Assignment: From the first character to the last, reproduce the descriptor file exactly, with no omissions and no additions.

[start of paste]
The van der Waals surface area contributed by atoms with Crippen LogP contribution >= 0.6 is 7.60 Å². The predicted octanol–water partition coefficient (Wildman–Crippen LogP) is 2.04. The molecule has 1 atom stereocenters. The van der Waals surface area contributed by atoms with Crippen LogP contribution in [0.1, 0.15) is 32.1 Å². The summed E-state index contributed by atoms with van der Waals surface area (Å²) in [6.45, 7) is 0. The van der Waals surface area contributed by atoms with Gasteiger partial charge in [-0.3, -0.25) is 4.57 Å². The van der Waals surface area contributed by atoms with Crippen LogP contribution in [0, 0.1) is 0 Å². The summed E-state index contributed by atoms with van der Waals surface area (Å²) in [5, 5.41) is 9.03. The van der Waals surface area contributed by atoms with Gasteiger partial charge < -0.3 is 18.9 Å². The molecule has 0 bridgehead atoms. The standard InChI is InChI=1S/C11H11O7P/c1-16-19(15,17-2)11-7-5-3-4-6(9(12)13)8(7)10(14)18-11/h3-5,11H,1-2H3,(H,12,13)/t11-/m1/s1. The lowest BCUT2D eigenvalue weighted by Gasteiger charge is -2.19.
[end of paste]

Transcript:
The van der Waals surface area contributed by atoms with Crippen LogP contribution >= 0.6 is 7.60 Å². The predicted octanol–water partition coefficient (Wildman–Crippen LogP) is 2.04. The molecule has 1 atom stereocenters. The van der Waals surface area contributed by atoms with Crippen LogP contribution in [0.1, 0.15) is 32.1 Å². The summed E-state index contributed by atoms with van der Waals surface area (Å²) in [6.45, 7) is 0. The van der Waals surface area contributed by atoms with Gasteiger partial charge in [-0.3, -0.25) is 4.57 Å². The van der Waals surface area contributed by atoms with Crippen LogP contribution in [0, 0.1) is 0 Å². The summed E-state index contributed by atoms with van der Waals surface area (Å²) in [5, 5.41) is 9.03. The van der Waals surface area contributed by atoms with Gasteiger partial charge < -0.3 is 18.9 Å². The molecule has 0 bridgehead atoms. The standard InChI is InChI=1S/C11H11O7P/c1-16-19(15,17-2)11-7-5-3-4-6(9(12)13)8(7)10(14)18-11/h3-5,11H,1-2H3,(H,12,13)/t11-/m1/s1. The lowest BCUT2D eigenvalue weighted by Gasteiger charge is -2.19.